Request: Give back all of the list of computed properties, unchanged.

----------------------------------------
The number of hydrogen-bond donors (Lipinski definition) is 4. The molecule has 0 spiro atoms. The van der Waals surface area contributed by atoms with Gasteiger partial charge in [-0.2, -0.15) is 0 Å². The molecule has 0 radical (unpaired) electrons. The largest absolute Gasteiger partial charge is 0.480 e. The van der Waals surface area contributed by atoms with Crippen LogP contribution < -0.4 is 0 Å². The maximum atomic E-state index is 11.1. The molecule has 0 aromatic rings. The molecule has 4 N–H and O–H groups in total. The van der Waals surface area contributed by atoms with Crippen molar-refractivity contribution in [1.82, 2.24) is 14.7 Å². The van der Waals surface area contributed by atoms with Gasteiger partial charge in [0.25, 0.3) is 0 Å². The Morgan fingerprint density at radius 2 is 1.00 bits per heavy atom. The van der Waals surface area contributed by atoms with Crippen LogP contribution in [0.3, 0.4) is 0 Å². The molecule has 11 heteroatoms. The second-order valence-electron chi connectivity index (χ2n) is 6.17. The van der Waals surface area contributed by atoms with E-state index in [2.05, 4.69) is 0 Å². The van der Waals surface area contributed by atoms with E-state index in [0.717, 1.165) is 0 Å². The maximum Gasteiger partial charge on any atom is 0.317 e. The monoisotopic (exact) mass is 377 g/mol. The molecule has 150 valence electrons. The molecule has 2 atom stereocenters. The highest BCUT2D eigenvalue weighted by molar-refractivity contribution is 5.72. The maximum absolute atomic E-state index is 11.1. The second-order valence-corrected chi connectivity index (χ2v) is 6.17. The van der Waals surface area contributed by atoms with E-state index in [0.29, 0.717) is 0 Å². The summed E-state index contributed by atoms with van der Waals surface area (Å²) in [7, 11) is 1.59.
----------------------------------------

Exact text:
The number of hydrogen-bond donors (Lipinski definition) is 4. The molecule has 0 spiro atoms. The van der Waals surface area contributed by atoms with Gasteiger partial charge in [-0.2, -0.15) is 0 Å². The molecule has 0 radical (unpaired) electrons. The largest absolute Gasteiger partial charge is 0.480 e. The van der Waals surface area contributed by atoms with Crippen LogP contribution < -0.4 is 0 Å². The maximum atomic E-state index is 11.1. The molecule has 0 aromatic rings. The molecule has 4 N–H and O–H groups in total. The van der Waals surface area contributed by atoms with Crippen molar-refractivity contribution in [1.82, 2.24) is 14.7 Å². The van der Waals surface area contributed by atoms with Gasteiger partial charge in [0.25, 0.3) is 0 Å². The Morgan fingerprint density at radius 2 is 1.00 bits per heavy atom. The van der Waals surface area contributed by atoms with Crippen LogP contribution in [0.3, 0.4) is 0 Å². The molecule has 11 heteroatoms. The second-order valence-electron chi connectivity index (χ2n) is 6.17. The van der Waals surface area contributed by atoms with E-state index in [2.05, 4.69) is 0 Å². The van der Waals surface area contributed by atoms with E-state index in [0.717, 1.165) is 0 Å². The maximum Gasteiger partial charge on any atom is 0.317 e. The monoisotopic (exact) mass is 377 g/mol. The molecule has 150 valence electrons. The molecule has 2 atom stereocenters. The highest BCUT2D eigenvalue weighted by molar-refractivity contribution is 5.72. The maximum absolute atomic E-state index is 11.1. The second-order valence-corrected chi connectivity index (χ2v) is 6.17. The van der Waals surface area contributed by atoms with E-state index in [0.29, 0.717) is 0 Å². The summed E-state index contributed by atoms with van der Waals surface area (Å²) in [7, 11) is 1.59.